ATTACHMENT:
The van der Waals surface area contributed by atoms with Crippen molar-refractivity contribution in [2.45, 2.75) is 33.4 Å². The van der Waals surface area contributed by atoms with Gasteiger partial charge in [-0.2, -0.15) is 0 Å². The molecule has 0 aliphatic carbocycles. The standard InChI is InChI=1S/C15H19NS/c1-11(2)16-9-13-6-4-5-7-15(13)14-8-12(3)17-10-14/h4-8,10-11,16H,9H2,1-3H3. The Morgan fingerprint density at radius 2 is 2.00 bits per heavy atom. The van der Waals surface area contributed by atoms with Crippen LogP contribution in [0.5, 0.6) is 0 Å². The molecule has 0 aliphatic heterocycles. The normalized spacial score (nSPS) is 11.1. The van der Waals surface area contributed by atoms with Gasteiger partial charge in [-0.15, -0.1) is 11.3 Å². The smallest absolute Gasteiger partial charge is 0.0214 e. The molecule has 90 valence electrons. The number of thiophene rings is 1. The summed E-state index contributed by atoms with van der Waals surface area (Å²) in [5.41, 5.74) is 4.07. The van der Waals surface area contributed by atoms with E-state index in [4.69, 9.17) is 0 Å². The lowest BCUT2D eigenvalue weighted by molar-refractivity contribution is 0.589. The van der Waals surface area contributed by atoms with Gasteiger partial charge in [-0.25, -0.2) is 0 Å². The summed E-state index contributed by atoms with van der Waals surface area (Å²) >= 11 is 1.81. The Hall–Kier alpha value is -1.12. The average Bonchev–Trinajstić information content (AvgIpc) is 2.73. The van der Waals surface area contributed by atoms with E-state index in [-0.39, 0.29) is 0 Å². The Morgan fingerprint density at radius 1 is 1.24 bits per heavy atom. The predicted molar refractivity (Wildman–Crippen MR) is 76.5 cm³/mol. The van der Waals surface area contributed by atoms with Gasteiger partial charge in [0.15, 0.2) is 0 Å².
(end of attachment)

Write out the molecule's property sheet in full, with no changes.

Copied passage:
The van der Waals surface area contributed by atoms with Crippen molar-refractivity contribution in [2.45, 2.75) is 33.4 Å². The van der Waals surface area contributed by atoms with Gasteiger partial charge in [-0.2, -0.15) is 0 Å². The molecule has 0 aliphatic carbocycles. The standard InChI is InChI=1S/C15H19NS/c1-11(2)16-9-13-6-4-5-7-15(13)14-8-12(3)17-10-14/h4-8,10-11,16H,9H2,1-3H3. The Morgan fingerprint density at radius 2 is 2.00 bits per heavy atom. The van der Waals surface area contributed by atoms with Crippen LogP contribution in [0.5, 0.6) is 0 Å². The molecule has 0 aliphatic heterocycles. The normalized spacial score (nSPS) is 11.1. The van der Waals surface area contributed by atoms with Gasteiger partial charge in [-0.15, -0.1) is 11.3 Å². The smallest absolute Gasteiger partial charge is 0.0214 e. The molecule has 90 valence electrons. The number of thiophene rings is 1. The summed E-state index contributed by atoms with van der Waals surface area (Å²) in [5.41, 5.74) is 4.07. The van der Waals surface area contributed by atoms with E-state index in [4.69, 9.17) is 0 Å². The lowest BCUT2D eigenvalue weighted by molar-refractivity contribution is 0.589. The van der Waals surface area contributed by atoms with Gasteiger partial charge in [-0.25, -0.2) is 0 Å². The summed E-state index contributed by atoms with van der Waals surface area (Å²) >= 11 is 1.81. The Hall–Kier alpha value is -1.12. The average Bonchev–Trinajstić information content (AvgIpc) is 2.73. The van der Waals surface area contributed by atoms with E-state index in [-0.39, 0.29) is 0 Å². The Morgan fingerprint density at radius 1 is 1.24 bits per heavy atom. The predicted molar refractivity (Wildman–Crippen MR) is 76.5 cm³/mol. The van der Waals surface area contributed by atoms with Gasteiger partial charge in [0.15, 0.2) is 0 Å².